Taking Action Through Artwork
MCC photography instructor Justin Schmitz was one of 85 local artists who collectively raised more than $48,000 for the Greater Chicago Food Depository earlier this year.
Through the Print for Hunger Campaign, the group of Chicago artists sold their prints at affordable prices and donated the proceeds to the Food Depository. Each print in the collection was available for a $100 donation plus $5 in shipping.
Schmitz was one of the artists to help organize and recruit other Chicagoland artists for the cause.
“One of my best friends and artist colleagues, Marzena Abrahamik, came up with the idea,” he said. “We were inspired by our friends in New York who organized a similar photography print fundraiser so a neighborhood hospital could buy PPE and other supplies for their staff.”
“The idea was that individuals could donate money to help the community deal with the food insecurity many are facing as a result of the Covid-19 pandemic—and we could thank them by providing an extraordinary piece of art,” Schmitz said.
The campaign showcased a wide variety of photography, including projects depicting Chicago neighborhoods, representations of identity, landscapes, and more. The photograph Schmitz chose for the fundraiser was titled “Flowers and Letter Marengo, II,” an archival inkjet print.
“The artist community was really excited to help out,” said Schmitz. “Once the project was up and running, we used social media platforms to promote the work. Marzena and another artist who helped start the project, Leonardo Kaplan, were interviewed by WGN and the local Fox News station. “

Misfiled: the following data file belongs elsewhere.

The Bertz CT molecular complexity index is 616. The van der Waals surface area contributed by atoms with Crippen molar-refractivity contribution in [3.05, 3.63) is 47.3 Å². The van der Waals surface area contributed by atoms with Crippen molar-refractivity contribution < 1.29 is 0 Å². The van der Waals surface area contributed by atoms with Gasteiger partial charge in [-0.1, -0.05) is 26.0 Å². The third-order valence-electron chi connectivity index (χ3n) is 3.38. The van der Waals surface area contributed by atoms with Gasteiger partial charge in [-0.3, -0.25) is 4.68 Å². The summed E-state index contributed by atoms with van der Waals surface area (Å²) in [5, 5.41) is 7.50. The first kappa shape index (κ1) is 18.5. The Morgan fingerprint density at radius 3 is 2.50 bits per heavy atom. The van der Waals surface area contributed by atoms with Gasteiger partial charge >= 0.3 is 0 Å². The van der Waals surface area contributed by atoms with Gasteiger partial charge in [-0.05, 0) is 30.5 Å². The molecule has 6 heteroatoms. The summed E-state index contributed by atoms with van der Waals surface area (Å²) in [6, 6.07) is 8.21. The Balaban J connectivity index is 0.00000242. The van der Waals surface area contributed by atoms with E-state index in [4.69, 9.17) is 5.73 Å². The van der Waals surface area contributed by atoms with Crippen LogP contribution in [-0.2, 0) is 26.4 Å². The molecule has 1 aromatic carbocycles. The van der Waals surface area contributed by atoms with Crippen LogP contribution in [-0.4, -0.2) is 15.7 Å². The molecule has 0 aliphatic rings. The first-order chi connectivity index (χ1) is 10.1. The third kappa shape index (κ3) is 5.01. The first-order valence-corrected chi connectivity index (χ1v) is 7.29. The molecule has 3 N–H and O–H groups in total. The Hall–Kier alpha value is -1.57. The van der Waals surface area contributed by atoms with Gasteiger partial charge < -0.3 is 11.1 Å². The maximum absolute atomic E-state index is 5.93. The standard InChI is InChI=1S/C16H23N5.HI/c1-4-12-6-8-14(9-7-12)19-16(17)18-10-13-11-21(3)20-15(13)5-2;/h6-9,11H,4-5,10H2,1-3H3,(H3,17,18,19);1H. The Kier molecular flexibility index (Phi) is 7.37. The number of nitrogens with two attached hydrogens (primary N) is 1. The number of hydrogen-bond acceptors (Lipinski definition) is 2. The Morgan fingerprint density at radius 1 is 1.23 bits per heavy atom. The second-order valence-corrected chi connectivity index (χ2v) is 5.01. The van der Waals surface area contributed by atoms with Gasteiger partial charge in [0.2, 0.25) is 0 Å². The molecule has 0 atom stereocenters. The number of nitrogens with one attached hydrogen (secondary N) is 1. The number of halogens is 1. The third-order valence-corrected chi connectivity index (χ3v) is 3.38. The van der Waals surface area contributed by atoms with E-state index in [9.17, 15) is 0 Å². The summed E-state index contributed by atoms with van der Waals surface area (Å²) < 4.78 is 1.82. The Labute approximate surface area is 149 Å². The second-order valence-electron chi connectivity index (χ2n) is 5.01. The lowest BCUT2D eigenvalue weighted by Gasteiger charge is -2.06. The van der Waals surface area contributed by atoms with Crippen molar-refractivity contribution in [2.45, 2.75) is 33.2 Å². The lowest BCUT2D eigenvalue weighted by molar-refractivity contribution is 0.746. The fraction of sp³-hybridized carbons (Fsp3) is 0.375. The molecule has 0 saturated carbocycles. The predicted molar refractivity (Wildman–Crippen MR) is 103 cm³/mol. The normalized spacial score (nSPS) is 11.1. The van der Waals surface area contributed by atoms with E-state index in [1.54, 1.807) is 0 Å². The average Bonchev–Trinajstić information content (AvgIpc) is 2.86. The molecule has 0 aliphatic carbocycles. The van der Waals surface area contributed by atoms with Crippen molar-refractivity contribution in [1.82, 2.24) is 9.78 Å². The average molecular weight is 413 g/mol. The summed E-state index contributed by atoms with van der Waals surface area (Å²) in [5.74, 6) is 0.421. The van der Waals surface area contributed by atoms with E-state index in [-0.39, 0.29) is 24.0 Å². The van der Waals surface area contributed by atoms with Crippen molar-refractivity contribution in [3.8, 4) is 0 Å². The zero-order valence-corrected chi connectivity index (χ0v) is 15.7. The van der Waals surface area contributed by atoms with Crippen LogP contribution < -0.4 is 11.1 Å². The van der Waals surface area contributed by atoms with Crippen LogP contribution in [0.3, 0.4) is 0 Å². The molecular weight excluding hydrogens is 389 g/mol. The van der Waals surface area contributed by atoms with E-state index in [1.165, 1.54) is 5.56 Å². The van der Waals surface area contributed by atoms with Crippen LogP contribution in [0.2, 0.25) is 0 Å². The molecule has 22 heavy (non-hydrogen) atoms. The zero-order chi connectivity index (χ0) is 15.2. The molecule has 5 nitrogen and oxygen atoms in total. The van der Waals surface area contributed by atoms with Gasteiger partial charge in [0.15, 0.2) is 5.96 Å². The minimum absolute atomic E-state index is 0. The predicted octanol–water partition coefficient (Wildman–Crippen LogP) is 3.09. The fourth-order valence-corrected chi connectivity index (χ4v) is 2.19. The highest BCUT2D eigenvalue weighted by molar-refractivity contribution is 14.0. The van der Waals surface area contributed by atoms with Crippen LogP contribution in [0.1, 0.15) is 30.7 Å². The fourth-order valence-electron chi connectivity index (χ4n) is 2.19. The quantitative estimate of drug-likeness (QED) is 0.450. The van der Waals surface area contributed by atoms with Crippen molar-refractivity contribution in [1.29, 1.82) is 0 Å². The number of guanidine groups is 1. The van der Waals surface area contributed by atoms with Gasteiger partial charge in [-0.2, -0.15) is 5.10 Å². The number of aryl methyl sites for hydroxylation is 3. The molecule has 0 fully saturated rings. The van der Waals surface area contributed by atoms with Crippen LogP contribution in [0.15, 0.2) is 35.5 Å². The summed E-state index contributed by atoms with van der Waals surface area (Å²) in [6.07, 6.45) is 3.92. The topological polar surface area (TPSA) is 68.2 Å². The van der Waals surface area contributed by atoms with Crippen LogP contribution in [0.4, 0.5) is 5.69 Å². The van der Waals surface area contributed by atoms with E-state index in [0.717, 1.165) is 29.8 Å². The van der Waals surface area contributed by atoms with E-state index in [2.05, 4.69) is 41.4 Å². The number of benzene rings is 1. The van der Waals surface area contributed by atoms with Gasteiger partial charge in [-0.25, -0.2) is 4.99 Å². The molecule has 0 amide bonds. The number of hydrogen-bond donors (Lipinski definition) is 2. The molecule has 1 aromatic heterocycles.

The group chose the Greater Chicago Food Depository because of the organization’s work with communities on Chicago’s South and West Sides, which have been particularly impacted by the pandemic.
“During a time when there is so much instability and chaos, it’s important to use your talents, skillsets, and abilities to do whatever you can to positively impact your community,” Schmitz said. “By using our artwork in an unconventional way, we were able to provide some relief to our fellow citizens. The overwhelming involvement of the artist community and the generosity of those who purchased prints gives me hope at time when darkness and despair is encroaching from all sides. Creating and consuming art is an important part of the human experience and this fundraising project allowed us to share our work and help our community.”
Now in his sixth year at MCC, Schmitz teaches Digital Photography 1, 2, and 3; Darkroom Photography 1; and Graphic Design.
“I want my students to be artists,” Schmitz says of his teaching philosophy. “I often tell them if they are viewing class assignments as "homework,” they are not fully participating. I want my students to bring their whole self to class, not just the “student” part. I encourage my students to make mistakes and extend themselves beyond their perceived limitations. I want them to grow by questioning everything and engaging their curiosity, even if that sometimes means challenging authority and the status quo.”
Like many instructors across the country, the pandemic has changed the way he’s been able to deliver classes this year—but he has seen some positive outcomes from this switch as well.
“Remote teaching has not changed my focus on student-centered learning,” he said. “While I selfishly miss the ease of being in the classroom, I feel that my instruction has become more clear, wider in scope, and way more dynamic. Over the summer, I built a custom website with tons of instructional videos, assignment content, and even wrote and designed free digital handouts that have completely replaced all the textbooks my students would ever need.” The website can be viewed at www.schmitzteachesphoto.com.
“I’ve refined my assignments to be more accessible and more clearly defined. I am working hard to provide a learning environment that—while it may not work the same way as traditional modes—is still rigorous, thoughtful, and dare I say hopeful.”